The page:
- Oral antibiotics: it is not uncommon to place feline asthma patients on a course of doxycycline or other antibiotic. Secondary infections are not uncommon, especially when first diagnosed, and they can be present even with a normal systemic white blood cell count.
- Acupuncture & TCVM herbs can help balance the body’s energetic patterns. The patterns which are often found in feline asthma are the same as in humans: Wind Cold, Lung Heat, Lung Yin or Qi Deficiency, & Kidney & Lung Qi Deficiencies.
- Ayurvedic herbs like ashwagandha and curcumin can support the body’s anti-inflammatory efforts, as can full spectrum hemp products. The latter supports the feline endocannabinoid system which aims to resolve all cellular stress, no matter where it’s located.
- Diet is also important as one high in moisture and animal-based protein supports the body’s immune system and overall ability to maintain healthful homeostasis. Such as diet also supports a healthy body weight and can sometimes be tweaked to encourage energetic flow aimed at tonifying Yin and expelling Wind.
If a cat has an asthma attack, what do you do?Let’s go step by step on this one …Step One: take a deep relaxing breath yourself. If you’re panicked, it will only add to your cat’s stress. Remaining calm helps her remember that you’re going to help, and she can remain calmer as well.Step Two: look at your cat. Is she coughing and annoyed because her play was interrupted, or is bug-eyed and unable to get enough air?Step Three: if the latter, grab her carrier, and your wallet and car keys. Get to your local emergency veterinary hospital immediately. Asthma attacks can and do kill cats; don’t wait as early intervention can save her life.Step Four: let’s presume your cat either has chronic asthma or the first attack is mild, with your cat playing like normal within a minute or two.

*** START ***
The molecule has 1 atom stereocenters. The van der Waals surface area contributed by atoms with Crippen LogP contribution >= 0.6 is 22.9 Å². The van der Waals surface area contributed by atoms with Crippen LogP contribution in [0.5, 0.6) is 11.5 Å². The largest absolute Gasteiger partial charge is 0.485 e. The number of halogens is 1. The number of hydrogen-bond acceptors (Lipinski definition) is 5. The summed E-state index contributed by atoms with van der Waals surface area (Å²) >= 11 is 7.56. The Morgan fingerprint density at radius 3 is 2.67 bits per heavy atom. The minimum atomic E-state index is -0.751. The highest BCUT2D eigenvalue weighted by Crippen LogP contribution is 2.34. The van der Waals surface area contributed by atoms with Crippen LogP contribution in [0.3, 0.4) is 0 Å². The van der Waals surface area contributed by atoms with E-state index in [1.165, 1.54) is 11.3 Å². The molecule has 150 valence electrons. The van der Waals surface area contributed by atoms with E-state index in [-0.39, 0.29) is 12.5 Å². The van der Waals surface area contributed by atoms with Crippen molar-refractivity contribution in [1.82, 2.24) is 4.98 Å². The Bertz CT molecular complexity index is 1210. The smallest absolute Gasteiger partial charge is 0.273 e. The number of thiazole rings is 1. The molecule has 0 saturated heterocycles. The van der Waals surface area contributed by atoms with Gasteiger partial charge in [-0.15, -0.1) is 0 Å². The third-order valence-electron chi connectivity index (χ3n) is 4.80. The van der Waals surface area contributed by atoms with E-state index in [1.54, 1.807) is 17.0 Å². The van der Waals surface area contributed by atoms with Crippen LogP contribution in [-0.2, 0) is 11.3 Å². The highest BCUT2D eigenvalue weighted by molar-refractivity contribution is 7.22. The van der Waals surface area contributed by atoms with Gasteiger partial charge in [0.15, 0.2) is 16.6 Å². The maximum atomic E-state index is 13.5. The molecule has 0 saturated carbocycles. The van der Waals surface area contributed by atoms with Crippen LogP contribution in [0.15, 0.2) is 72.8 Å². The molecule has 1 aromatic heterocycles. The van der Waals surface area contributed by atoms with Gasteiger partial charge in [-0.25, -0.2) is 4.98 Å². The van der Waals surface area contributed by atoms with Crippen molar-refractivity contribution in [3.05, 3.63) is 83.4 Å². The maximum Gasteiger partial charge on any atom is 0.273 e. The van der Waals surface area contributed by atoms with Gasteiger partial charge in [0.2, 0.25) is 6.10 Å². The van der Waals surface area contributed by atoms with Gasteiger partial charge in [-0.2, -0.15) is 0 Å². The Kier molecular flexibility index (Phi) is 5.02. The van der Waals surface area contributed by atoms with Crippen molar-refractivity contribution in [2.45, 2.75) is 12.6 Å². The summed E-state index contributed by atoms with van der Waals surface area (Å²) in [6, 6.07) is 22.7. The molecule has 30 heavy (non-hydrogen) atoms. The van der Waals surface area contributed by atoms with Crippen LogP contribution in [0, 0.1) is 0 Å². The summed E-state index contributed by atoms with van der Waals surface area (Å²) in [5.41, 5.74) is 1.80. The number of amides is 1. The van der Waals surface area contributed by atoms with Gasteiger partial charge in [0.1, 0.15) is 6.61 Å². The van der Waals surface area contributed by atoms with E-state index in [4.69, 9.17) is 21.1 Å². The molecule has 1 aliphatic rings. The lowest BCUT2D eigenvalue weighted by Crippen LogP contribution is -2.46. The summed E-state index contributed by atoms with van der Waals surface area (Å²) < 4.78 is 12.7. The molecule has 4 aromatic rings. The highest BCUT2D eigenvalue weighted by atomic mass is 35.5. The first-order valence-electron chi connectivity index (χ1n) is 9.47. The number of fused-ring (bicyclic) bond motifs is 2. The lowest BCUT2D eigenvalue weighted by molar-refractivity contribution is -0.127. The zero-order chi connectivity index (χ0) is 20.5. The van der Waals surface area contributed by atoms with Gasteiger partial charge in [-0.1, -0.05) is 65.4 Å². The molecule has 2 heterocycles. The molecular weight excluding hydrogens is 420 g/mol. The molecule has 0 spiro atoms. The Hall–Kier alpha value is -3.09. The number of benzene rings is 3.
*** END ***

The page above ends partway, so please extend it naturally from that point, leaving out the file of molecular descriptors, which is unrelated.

- Chronic asthma: get your AeroKat and levalbuterol inhaler. Administer per prescribed directions, which may include administering a steroidal inhaler once the airways are open.
- First time attack or if your cat doesn’t respond as expected to prescribed medications: call your regular veterinarian and schedule a visit.